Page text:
Top 50 worst queries for I/O

There are 2 different kinds of I/Os that are tracked within SQL Server: Logical and Physical IOs. Logical I/O account for data that is processed from the buffer pool which resides in memory, hence the phrase Logical I/O. Physical I/Os are I/Os that are associated with accessing data directly from the physical disks that SQL Server uses to store databases. Physical I/O’s are more expensive I/O’s, meaning they take longer to process. I/O is general the single most expensive operation that impacts the overall performance of a TSQL statement. So when you are tuning your queries you want to minimize the number of logical and physical I/O’s operation performed to produce a result set.

If you query shows physical I/O on the first run but none on the second its due to SQL holding the data in memory so you need to clear your buffer cache using DBCC DROPCLEANBUFFER

(qs.total_logical_reads + qs.total_logical_writes) /qs.execution_count as [Avg IO],
substring (qt.text,qs.statement_start_offset/2,
(case when qs.statement_end_offset = -1
then len(convert(nvarchar(max), qt.text)) * 2
else qs.statement_end_offset end - qs.statement_start_offset)/2)
as query_text,
FROM sys.dm_exec_query_stats qs
CROSS APPLY sys.dm_exec_sql_text (qs.sql_handle) as qt

Top 50 worst queries by average running time

The following query will list the worst performing queries based on their average elapsed running time. It will give you the times, logical & physical reads and the TSQL of the statement in question.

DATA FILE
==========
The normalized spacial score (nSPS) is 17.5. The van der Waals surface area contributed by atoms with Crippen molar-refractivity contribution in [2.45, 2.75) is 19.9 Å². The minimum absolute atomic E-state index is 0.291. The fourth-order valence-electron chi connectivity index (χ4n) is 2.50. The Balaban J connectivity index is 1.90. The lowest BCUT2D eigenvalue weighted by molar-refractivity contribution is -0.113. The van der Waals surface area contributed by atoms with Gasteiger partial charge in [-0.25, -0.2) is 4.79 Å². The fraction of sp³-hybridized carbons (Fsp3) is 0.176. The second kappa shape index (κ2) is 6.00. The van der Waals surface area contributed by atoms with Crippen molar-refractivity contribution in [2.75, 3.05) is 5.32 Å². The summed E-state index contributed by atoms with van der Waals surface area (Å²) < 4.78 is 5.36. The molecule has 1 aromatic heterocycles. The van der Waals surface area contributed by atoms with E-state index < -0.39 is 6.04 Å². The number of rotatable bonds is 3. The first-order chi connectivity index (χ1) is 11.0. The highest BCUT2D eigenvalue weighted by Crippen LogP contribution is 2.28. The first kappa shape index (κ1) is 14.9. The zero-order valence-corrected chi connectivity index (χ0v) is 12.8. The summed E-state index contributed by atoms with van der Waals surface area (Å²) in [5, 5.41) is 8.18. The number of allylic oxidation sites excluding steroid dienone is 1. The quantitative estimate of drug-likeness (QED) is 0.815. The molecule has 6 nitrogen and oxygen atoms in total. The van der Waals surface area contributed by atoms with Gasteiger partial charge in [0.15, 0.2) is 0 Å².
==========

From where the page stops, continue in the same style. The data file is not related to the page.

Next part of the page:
,total_logical_reads,total_logical_writes, execution_count
,total_worker_time, total_elapsed_time, total_elapsed_time / execution_count
avg_elapsed_time, SUBSTRING(st.text, (qs.statement_start_offset/2) + 1,
((CASE statement_end_offset WHEN -1 THEN DATALENGTH(st.text) ELSE
qs.statement_end_offset END - qs.statement_start_offset)/2) + 1) AS statement_text
FROM sys.dm_exec_query_stats AS qs
CROSS APPLY sys.dm_exec_sql_text(qs.sql_handle) st
ORDER BY total_elapsed_time / execution_count DESC;

This query is similar to the previous one in the DMVs (dynamic management views) it uses but it provides the most CPU intensive queries in a system. If you are seeing high CPU spikes or top end flatlining on your DB server then this query will help find out whether you are being attacked with SQL Denial of Service attacks or whether you have some queries that are using pattern matching techniques (LIKE, PATINDEX, CLR Regular Expressions) that have been given a complex string to search for that has caused the server to max out on CPU.

SELECT TOP 50 (a.total_worker_time/a.execution_count) AS [Avg_CPU_Time],
Convert(Varchar,Last_Execution_Time) AS 'Last_execution_Time',
(case when a.statement_end_offset = -1 then len(convert(nvarchar(max), b.text)) * 2
a.statement_end_offset end - a.statement_start_offset)/2) AS Query_Text,
db_name(b.dbid)as DatabaseName,
b.objectid AS 'Object_ID'
FROM sys.dm_exec_query_stats a
CROSS APPLY sys.dm_exec_sql_text(a.sql_handle) AS b

Suggested index columns and usage

FROM sys.dm_db_missing_index_group_stats s
,sys.dm_db_missing_index_groups g
,sys.dm_db_missing_index_details d
WHERE s.group_handle = g.index_group_handle
AND d.index_handle = g.index_handle
AND database_id = db_id()
ORDER BY s.avg_user_impact DESC
View index usage by table.

Ideally you want high figures in the user_seeks column.
If you have no seeks and lots of lookups then you should investigate. Also if you have indexes with no seeks, scans or lookups then they should be dropped as the index is not being used.